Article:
When Do You Need a Breast Biopsy?
Changes in breast tissue may lead to a doctor recommending a breast biopsy. Signs that may indicate breast tissue changes can include:
- Abnormal tissue
When a screening or test discovers an indeterminate or suspicious finding, the radiologist may recommend a breast needle biopsy to see if the mass is benign (noncancerous) or malignant (cancer). A lesion seen by ultrasound can be biopsied using ultrasound as a guide, even if it cannot be felt on clinical or self-breast examination. The physicians at The Women’s Imaging Center use their extensive clinical experience to determine the need for a breast biopsy.
Ultrasound Features of Breast Masses
The radiologist looks for particular criteria of the mass, such as shape, orientation, the margin of the mass, lesion boundary, echo pattern, and posterior acoustic features. This lexicon was established by the American College of Radiology and is called the Breast Imaging-Reporting and Data System (BIRADS). For example, a well-circumscribed isoechoic oval nodule oriented parallel to the skin with a distinct lesion boundary is most likely to be a benign fibroadenoma. These mass characteristics would be categorized as BI-RADS 3: Probably Benign. On the other hand, an irregular spiculated hypoechoic mass taller than wide with posterior shadowing with surrounding echogenic halo is more likely to be malignant (cancer). This lesion would be categorized as BI-RADS 5 with the recommendation for breast biopsy.
This is where experience matters. The Women’s Imaging Center specialized and fellowship radiologists have decades of experience to help provide a more certain diagnosis.
What to Expect With a Breast Ultrasound Biopsy
You will likely experience slight bruising of the breast for a few days. Some women may complain of feeling a lump under the biopsy site for up to a week. This lump is from the serum and blood that the body sends to the biopsy site, which is its natural way of healing that area. If the lump is the size of a small plum or larger, please reach out to our clinical care team at 303-321-2273. Select the “physician/patient pathology” phone extension, option x 228, x 235, to discuss any changes to your protocol.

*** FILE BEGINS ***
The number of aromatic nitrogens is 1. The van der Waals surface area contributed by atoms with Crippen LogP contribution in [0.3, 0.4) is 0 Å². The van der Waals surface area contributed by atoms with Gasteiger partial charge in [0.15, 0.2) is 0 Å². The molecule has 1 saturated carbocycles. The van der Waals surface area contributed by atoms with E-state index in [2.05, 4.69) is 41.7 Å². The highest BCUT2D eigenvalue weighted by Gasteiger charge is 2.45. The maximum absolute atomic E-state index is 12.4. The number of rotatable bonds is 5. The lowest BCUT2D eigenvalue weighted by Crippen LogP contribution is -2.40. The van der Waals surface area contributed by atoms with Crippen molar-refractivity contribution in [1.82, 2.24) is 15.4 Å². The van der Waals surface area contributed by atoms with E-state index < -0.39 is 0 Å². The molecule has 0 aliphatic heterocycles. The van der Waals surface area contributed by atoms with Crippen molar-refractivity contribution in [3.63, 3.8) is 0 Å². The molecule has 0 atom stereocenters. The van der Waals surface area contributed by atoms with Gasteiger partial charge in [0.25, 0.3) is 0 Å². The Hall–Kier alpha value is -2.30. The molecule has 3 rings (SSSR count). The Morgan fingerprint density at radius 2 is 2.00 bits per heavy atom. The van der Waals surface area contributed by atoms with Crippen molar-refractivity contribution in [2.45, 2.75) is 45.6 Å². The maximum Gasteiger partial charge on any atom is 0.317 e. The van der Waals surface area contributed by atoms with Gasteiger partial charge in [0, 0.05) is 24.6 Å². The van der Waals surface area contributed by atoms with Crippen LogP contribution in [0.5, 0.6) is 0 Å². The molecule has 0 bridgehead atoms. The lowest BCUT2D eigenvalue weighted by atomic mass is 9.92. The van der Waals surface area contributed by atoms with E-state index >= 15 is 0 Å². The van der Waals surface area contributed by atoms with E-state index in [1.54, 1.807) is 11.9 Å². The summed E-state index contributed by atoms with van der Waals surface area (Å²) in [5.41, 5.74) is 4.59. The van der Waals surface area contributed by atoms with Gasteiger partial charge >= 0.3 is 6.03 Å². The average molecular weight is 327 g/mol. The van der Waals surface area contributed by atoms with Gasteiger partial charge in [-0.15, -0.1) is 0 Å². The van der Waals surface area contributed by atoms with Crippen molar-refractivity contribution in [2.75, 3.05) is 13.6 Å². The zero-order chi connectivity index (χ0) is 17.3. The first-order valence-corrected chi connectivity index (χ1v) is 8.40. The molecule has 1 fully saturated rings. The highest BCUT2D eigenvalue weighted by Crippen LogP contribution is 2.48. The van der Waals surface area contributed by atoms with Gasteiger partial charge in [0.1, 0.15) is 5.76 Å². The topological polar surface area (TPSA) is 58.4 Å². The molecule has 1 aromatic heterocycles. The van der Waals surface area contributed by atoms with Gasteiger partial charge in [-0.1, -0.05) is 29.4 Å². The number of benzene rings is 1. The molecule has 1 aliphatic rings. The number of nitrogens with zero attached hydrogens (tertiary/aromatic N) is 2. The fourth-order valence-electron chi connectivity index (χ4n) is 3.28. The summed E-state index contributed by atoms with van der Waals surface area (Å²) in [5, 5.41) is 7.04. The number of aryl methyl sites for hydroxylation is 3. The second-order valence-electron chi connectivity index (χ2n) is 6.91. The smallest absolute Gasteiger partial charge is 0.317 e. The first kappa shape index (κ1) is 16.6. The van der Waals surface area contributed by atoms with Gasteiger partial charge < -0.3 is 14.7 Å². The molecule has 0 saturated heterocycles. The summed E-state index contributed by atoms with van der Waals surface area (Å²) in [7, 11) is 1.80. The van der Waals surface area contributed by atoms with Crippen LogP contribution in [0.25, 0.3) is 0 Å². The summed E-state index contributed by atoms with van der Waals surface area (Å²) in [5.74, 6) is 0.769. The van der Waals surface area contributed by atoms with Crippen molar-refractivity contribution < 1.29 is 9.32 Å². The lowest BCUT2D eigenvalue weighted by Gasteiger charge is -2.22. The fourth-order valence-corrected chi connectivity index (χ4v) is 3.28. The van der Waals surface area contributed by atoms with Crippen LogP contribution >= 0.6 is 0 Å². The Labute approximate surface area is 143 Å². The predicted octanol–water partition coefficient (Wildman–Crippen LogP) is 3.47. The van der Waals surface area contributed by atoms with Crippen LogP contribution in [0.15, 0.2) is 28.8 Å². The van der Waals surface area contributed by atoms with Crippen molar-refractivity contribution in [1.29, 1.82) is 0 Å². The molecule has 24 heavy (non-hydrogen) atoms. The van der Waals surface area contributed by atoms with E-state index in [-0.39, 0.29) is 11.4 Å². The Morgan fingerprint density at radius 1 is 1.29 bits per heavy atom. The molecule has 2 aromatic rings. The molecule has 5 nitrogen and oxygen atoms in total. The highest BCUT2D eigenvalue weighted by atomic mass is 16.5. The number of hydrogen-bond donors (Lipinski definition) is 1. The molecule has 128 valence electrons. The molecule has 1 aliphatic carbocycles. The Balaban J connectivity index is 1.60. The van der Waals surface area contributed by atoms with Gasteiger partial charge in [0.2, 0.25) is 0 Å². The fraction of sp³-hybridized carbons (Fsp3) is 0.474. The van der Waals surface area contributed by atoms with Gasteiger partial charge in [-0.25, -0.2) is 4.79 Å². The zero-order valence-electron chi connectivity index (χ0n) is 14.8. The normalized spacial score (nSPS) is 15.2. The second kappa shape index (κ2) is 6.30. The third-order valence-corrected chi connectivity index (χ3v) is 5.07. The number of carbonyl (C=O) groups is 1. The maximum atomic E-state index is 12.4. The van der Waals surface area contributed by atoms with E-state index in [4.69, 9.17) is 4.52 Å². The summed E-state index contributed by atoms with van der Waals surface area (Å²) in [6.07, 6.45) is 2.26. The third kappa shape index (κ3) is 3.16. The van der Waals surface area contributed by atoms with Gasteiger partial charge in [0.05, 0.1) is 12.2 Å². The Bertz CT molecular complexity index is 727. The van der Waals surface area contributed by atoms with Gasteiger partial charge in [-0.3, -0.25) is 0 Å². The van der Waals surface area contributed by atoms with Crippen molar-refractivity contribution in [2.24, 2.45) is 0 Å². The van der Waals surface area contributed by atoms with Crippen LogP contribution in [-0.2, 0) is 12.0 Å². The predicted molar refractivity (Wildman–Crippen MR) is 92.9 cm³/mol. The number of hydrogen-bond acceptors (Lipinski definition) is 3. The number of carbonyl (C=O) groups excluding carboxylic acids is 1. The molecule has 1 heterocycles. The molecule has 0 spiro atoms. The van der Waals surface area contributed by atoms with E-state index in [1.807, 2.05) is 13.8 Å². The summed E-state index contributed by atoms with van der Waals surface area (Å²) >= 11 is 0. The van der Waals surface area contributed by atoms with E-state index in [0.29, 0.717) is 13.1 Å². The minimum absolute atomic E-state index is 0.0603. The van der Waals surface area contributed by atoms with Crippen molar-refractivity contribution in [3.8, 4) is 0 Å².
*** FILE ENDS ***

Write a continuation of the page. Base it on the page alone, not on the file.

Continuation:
Infection is extremely rare, but call us if you have a fever, chills, or any redness at the site of the biopsy. Some people may experience contact sensitivity from the tape on the skin, which appears red, but this is often associated with a geographic non-warm, non-streaking area that perfectly fits the line of the tape. If you are sensitive to the tape, remove it and wear a tight sports bra instead. Call your referring clinician or us if you have any concerns.
Results are available in 1-2 working days after the ultrasound-guided breast needle biopsy. The Women’s Imaging Center Patient Navigator and the Radiologist correlate the results and coordinate any follow-up care or management indicated. A follow-up ultrasound within six months after the biopsy may be recommended even for benign biopsies. A contrast breast MRI can help with treatment planning if the biopsy proves to be cancer. We will work with your referring clinician to coordinate an individualized treatment plan with surgeons or oncologists to fit your particular needs.
Breast Ultrasound-Guided Biopsy in Denver
Meet Our Specialists
Kelly McAleese, M.D.
Timothy Colt, M.D.
Barbara Jaeger, M.D.
John Lewin, M.D.
Frequently Asked Questions About Breast Ultrasound Biopsy
We may recommend a breast biopsy if an abnormality is detected during a mammogram, ultrasound, or clinical breast exam. A biopsy is used to determine if the abnormality is cancerous or benign.
During a breast ultrasound biopsy, a small tissue sample is removed from the breast using a needle guided by ultrasound during a breast ultrasound biopsy. The procedure typically takes about 30 to 60 minutes and is performed under local anesthesia.
We begin by cleaning and numbing the area with a local anesthetic. A small incision is made, and a biopsy needle is inserted into the breast tissue. The ultrasound helps determine the precise location of the abnormality. A small tissue sample is removed and sent to a laboratory for examination.
A breast ultrasound may be recommended after a mammogram if there are any suspicious findings on the mammogram that need further evaluation. A breast ultrasound can provide more detailed images of the breast tissue and help identify abnormalities that may require additional testing or treatment.
Results from a breast biopsy are usually available within a few days to a week. However, in some cases, it may take longer for the results to be processed and reviewed.